339 villages housing more than 200,000 indigenous people live in and around the Prey Lang forest in Northern Cambodia. It’s an essential watershed that provides water and food security to the country, is a key part of cultural traditions and is integral to the local economy.
Prey Lang sequesters a lot of carbon just by being its 500,000 hectare-self. It fosters more than 27 endangered animals and 20 endangered plants. It fosters countless other plants and animals. It’s also spectacularly beautiful.
Yet, Prey Lang (like so many other forests around the world) is under threat by industrial interests.
Hypothetically, you can mine Prey Lang. Hypothetically, you can harvest the trees of Prey Lang. Hypothetically, you can set up resource processing plants in Prey Lang. And hypothetically, you can get rich off Prey Lang.
But why would you ever do any of these things?
Why would you disrupt an essential, self-sustaining sanctuary that countless people, animals and plants depend on?
For short-term profits?
Excuse me while I lose my faith in humanity.
Now bear with me as I regain my faith in humanity.
Yes, there’s cause for hope.
The people of Prey Lang have banded together to form the Prey Lang Community Network and they’re not sitting idly by as the government parcels out chunks of their forest to industrial interests.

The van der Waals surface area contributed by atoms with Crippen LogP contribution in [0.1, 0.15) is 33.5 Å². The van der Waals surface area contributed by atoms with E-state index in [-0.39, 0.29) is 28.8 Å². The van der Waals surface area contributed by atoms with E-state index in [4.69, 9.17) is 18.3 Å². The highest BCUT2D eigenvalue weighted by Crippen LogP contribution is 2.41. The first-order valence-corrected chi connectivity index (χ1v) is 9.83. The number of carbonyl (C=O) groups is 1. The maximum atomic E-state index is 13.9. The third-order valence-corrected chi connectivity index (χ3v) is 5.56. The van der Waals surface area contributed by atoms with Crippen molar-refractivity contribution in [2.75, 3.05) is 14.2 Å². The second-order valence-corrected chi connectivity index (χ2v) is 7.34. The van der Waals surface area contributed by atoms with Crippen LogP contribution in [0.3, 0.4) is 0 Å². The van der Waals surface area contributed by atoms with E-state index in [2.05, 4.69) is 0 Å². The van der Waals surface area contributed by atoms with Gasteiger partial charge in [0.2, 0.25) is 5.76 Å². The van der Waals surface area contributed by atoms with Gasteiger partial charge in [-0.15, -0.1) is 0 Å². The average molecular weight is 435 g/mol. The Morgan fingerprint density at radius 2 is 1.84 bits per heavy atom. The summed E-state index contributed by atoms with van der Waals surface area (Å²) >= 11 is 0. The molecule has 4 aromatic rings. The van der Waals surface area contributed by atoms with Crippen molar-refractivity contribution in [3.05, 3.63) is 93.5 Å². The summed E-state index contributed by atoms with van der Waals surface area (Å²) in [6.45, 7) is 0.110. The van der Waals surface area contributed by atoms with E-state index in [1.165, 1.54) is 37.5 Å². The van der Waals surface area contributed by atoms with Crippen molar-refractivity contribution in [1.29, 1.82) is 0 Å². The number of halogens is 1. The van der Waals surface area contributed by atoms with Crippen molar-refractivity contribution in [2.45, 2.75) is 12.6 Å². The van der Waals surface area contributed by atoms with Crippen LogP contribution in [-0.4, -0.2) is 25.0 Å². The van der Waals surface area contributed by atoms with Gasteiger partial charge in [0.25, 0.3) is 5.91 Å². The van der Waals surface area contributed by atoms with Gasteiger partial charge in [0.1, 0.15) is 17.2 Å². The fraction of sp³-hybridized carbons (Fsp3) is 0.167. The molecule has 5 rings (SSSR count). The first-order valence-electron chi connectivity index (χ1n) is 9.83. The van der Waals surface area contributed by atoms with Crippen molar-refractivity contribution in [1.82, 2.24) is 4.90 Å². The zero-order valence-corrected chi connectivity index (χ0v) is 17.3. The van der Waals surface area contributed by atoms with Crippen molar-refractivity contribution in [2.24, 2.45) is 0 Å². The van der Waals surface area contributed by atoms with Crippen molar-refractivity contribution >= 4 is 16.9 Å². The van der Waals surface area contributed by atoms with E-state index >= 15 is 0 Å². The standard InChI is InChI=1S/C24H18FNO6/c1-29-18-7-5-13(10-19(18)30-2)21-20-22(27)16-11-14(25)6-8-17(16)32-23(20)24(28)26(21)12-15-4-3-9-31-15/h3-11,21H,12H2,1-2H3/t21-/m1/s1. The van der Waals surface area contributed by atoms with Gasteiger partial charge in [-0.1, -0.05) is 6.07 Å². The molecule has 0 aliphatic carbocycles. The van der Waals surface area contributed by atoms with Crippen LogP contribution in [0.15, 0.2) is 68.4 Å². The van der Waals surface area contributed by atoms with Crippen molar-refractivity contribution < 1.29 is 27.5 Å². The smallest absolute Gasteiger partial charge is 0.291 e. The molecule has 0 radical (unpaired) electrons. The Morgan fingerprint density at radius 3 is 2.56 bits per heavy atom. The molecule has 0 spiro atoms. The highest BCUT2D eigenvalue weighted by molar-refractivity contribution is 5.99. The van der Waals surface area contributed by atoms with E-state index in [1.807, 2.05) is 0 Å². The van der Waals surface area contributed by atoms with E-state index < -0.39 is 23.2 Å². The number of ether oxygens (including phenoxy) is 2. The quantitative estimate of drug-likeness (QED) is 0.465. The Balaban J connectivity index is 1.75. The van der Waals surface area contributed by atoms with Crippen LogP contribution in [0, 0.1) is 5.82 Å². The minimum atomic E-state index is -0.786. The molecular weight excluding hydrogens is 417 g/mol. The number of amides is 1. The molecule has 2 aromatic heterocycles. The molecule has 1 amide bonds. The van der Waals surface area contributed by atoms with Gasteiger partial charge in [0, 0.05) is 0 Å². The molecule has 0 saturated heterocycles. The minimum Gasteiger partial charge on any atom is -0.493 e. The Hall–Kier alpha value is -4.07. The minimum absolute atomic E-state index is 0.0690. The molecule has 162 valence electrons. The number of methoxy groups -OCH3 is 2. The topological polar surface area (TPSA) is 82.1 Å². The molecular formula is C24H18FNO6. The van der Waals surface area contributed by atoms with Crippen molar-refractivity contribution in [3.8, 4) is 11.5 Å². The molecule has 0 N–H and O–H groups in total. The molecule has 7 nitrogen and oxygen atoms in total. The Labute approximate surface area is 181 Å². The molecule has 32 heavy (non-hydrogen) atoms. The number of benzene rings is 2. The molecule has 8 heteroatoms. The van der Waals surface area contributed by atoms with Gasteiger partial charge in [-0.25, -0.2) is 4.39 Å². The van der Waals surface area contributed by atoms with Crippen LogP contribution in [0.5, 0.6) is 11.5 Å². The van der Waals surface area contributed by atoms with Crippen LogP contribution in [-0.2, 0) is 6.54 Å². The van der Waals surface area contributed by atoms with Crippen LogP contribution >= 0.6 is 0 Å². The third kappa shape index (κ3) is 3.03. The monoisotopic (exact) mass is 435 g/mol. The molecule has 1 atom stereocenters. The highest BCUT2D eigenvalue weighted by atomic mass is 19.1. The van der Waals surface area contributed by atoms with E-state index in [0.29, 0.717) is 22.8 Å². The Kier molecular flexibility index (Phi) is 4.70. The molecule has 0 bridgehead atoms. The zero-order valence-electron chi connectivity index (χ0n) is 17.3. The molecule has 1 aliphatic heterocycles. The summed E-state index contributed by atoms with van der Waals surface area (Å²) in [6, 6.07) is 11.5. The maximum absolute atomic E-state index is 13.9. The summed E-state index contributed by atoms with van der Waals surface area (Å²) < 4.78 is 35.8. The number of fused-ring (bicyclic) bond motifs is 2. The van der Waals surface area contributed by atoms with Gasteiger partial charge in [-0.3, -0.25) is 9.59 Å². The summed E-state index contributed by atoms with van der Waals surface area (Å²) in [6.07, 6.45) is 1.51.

They’re fighting back--peacefully.
Against companies that are leveling vast swaths of the forests, building roads and polluting waterways. And against what are claimed to be pervasive illegal activities.
Prey Lang Community Network is the only watchdog in the area. The only thing stopping free-wheeling exploitation.
According to the UN, “The network uses forest patrols and smartphone technology to geo-reference, document and upload information about forest health, illegal logging and wildlife poaching. As a result of their work, the Government of Cambodia drafted a sub-decree to make Prey Land a protected forest. The network has become the primary source of reliable on-the-ground data about the forest, information that is now used by a range of stakeholders to strengthen advocacy efforts on continued protection of Prey Lang.”
Since 2007, the network has expanded and campaigned against the plundering of Prey Lang. They recently won a "sub-decree" from the government stating that parts of the forest will be protected in the future. However, details are still being agreed upon and many criticisms have been aired.
Who knows if they’ll win, but they’ve raised significant attention and have put the government in the hot seat for its lack of transparency and its refusal to assess environmental impact of industrial activity.
The UN recently awarded them its prestigious Equator Prize for its stewardship of Prey Lang.
I applaud the Prey Lang Community Network and hope that its efforts protect this essential forest.
But they need all the help they can get. This means the international community has to supplement local campaigning efforts with global support.
You can go to TAKE ACTION NOW by calling on world leaders to support the Global Goals, which covers the conservation of nature.